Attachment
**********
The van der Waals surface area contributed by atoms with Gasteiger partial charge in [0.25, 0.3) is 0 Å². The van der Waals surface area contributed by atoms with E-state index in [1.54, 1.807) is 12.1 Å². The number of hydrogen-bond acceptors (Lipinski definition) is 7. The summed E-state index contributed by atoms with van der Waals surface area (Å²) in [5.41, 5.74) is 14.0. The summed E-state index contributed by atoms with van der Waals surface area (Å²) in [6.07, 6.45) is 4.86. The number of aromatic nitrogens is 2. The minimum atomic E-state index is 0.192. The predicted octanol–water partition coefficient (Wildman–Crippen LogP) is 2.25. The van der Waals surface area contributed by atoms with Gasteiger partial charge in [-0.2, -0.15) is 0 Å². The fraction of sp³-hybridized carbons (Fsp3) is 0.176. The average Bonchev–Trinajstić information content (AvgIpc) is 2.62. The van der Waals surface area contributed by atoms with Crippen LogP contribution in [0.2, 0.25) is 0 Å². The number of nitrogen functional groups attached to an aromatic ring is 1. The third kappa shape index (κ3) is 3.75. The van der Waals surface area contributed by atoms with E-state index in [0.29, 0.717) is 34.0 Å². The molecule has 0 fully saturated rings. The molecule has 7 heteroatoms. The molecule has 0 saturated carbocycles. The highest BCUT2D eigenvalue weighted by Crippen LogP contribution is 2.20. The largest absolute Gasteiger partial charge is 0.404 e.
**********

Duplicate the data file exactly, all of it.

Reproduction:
The van der Waals surface area contributed by atoms with Gasteiger partial charge in [0.25, 0.3) is 0 Å². The van der Waals surface area contributed by atoms with E-state index in [1.54, 1.807) is 12.1 Å². The number of hydrogen-bond acceptors (Lipinski definition) is 7. The summed E-state index contributed by atoms with van der Waals surface area (Å²) in [5.41, 5.74) is 14.0. The summed E-state index contributed by atoms with van der Waals surface area (Å²) in [6.07, 6.45) is 4.86. The number of aromatic nitrogens is 2. The minimum atomic E-state index is 0.192. The predicted octanol–water partition coefficient (Wildman–Crippen LogP) is 2.25. The van der Waals surface area contributed by atoms with Gasteiger partial charge in [-0.2, -0.15) is 0 Å². The fraction of sp³-hybridized carbons (Fsp3) is 0.176. The average Bonchev–Trinajstić information content (AvgIpc) is 2.62. The van der Waals surface area contributed by atoms with Crippen LogP contribution in [0.2, 0.25) is 0 Å². The number of nitrogen functional groups attached to an aromatic ring is 1. The third kappa shape index (κ3) is 3.75. The van der Waals surface area contributed by atoms with E-state index in [0.29, 0.717) is 34.0 Å². The molecule has 0 fully saturated rings. The molecule has 7 heteroatoms. The molecule has 0 saturated carbocycles. The highest BCUT2D eigenvalue weighted by Crippen LogP contribution is 2.20. The largest absolute Gasteiger partial charge is 0.404 e.